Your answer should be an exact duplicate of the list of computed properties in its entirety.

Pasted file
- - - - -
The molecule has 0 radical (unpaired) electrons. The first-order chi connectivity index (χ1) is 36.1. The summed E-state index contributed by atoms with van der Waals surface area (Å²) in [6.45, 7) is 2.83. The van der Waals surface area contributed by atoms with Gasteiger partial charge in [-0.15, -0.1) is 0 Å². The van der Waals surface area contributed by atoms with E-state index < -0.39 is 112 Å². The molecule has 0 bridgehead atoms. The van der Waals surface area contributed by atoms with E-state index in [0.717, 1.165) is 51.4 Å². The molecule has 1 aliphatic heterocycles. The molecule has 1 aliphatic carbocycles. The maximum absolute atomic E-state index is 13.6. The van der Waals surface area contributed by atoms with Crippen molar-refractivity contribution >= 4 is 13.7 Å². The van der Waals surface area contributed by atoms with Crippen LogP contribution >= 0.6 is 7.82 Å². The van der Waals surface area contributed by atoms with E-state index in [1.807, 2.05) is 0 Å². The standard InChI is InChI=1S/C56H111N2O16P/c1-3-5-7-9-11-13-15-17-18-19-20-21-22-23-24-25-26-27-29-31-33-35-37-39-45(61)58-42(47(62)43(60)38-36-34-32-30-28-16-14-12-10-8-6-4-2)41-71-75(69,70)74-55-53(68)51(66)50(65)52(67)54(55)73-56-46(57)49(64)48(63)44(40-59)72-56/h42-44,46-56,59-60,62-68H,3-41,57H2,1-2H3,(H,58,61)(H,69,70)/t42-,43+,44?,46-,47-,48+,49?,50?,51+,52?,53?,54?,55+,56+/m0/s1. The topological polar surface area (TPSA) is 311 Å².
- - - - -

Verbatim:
The molecule has 0 radical (unpaired) electrons. The first-order chi connectivity index (χ1) is 36.1. The summed E-state index contributed by atoms with van der Waals surface area (Å²) in [6.45, 7) is 2.83. The van der Waals surface area contributed by atoms with Gasteiger partial charge in [-0.15, -0.1) is 0 Å². The van der Waals surface area contributed by atoms with E-state index < -0.39 is 112 Å². The molecule has 0 bridgehead atoms. The van der Waals surface area contributed by atoms with E-state index in [0.717, 1.165) is 51.4 Å². The molecule has 1 aliphatic heterocycles. The molecule has 1 aliphatic carbocycles. The maximum absolute atomic E-state index is 13.6. The van der Waals surface area contributed by atoms with Crippen molar-refractivity contribution >= 4 is 13.7 Å². The van der Waals surface area contributed by atoms with Crippen LogP contribution >= 0.6 is 7.82 Å². The van der Waals surface area contributed by atoms with E-state index in [1.807, 2.05) is 0 Å². The standard InChI is InChI=1S/C56H111N2O16P/c1-3-5-7-9-11-13-15-17-18-19-20-21-22-23-24-25-26-27-29-31-33-35-37-39-45(61)58-42(47(62)43(60)38-36-34-32-30-28-16-14-12-10-8-6-4-2)41-71-75(69,70)74-55-53(68)51(66)50(65)52(67)54(55)73-56-46(57)49(64)48(63)44(40-59)72-56/h42-44,46-56,59-60,62-68H,3-41,57H2,1-2H3,(H,58,61)(H,69,70)/t42-,43+,44?,46-,47-,48+,49?,50?,51+,52?,53?,54?,55+,56+/m0/s1. The topological polar surface area (TPSA) is 311 Å².